Recent findings from a major clinical trial presented at the NCRI Cancer Conference in Liverpool this week has suggested that the NHS could save millions by changing to a new radiotherapy regime targeted at patients with prostate cancer.

According to the CHHiP study, led by researchers at the National Cancer Research Institute, Royal Marsden NHS Foundation Trust and funded by Cancer Research UK, by using a modern form of radiotherapy in higher doses over fewer hospital visits than is currently recommended. Is just as effective in delaying cancer progression as current methods whilst proving to be cheaper and more convenient for patients.

Researchers have stated daily treatment given in higher doses over a period of 20 days as opposed to lower doses over the current 37-day period would lead to a national reduction of more than 150,000 hospital visits per year, during this period the regime also did not increase the rate of side effects.

CR UK’s prostate cancer expert, Malcolm Mason, said the results are “great news for men”.

“From a logistical and patient convenience point of view, being able to treat patients over a shorter period of time has been a goal for specialists, but the question has always been whether it was safe to do so. This study shows that it is safe and effective, and there should be no reason why this cannot be implemented immediately - it is saving the NHS resources”.

Abiraterone resistance blood test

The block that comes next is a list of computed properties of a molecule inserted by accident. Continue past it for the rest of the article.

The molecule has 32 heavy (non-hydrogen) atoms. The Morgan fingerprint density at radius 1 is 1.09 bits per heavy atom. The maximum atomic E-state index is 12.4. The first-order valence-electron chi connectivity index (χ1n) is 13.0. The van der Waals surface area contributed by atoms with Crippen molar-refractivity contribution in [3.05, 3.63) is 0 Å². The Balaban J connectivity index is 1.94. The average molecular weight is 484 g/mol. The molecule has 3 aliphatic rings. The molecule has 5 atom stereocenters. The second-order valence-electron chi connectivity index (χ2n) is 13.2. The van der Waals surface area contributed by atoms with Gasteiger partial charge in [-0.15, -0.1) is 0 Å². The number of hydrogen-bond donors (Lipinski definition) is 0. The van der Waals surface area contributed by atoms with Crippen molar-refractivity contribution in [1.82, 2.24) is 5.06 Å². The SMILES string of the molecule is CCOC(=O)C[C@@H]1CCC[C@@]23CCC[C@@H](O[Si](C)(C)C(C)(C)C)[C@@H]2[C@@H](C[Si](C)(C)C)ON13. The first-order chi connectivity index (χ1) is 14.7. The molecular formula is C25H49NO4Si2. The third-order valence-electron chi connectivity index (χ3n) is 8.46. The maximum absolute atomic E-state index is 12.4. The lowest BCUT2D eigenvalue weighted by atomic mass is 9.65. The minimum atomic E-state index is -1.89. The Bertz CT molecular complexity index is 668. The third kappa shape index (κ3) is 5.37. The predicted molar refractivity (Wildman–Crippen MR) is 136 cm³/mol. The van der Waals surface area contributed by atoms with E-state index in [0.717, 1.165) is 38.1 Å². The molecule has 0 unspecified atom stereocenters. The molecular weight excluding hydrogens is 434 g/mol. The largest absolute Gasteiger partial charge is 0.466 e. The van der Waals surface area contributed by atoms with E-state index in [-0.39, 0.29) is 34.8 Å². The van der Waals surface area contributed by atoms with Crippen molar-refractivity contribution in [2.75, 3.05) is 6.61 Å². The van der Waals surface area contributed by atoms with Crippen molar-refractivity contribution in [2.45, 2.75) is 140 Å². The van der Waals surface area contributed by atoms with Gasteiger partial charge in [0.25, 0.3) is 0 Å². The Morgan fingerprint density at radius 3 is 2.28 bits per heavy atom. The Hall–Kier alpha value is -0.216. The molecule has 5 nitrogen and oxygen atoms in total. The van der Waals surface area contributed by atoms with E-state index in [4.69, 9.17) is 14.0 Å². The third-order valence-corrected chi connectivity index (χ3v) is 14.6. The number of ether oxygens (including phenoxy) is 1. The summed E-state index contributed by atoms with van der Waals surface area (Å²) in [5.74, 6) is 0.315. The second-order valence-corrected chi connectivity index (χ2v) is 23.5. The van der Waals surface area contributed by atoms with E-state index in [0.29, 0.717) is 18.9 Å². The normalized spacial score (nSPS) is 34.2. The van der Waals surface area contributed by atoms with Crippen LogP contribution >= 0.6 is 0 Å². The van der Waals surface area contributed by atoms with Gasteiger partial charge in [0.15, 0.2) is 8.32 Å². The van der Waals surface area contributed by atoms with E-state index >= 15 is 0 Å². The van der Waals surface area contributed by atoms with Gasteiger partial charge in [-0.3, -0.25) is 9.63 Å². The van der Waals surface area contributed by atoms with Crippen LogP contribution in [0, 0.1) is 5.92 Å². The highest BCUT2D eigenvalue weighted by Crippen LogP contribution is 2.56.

Meanwhile, scientists from the Institute for Cancer Research, The Royal Marsden, and the University of Trento, Italy, have developed a blood test that can identify key mutations behind resistance to a popular prostate cancer drug, helping to identify patients unlikely to respond to treatment.

By analysing 274 blood samples from 97 patients with DNA sequencing techniques, the researchers found that mutations in a gene called the androgen receptor predicted resistance to abiraterone, and that these mutations led to poorer survival.

Abiraterone is the standard therapy for men with advanced prostate cancer, however 30%-60% of patients do not respond to treatment. The study’s findings should help personalise treatment with the drug without the need for a biopsy, so that only those who will benefit receive it.

“Critically, we believe that this sort of technology would be relatively straightforward to implement in NHS hospitals, making it accessible to a large number of patients,” said Gerhardt Attard, clinician scientist at The ICR and consultant medical oncologist at The Royal Marsden.

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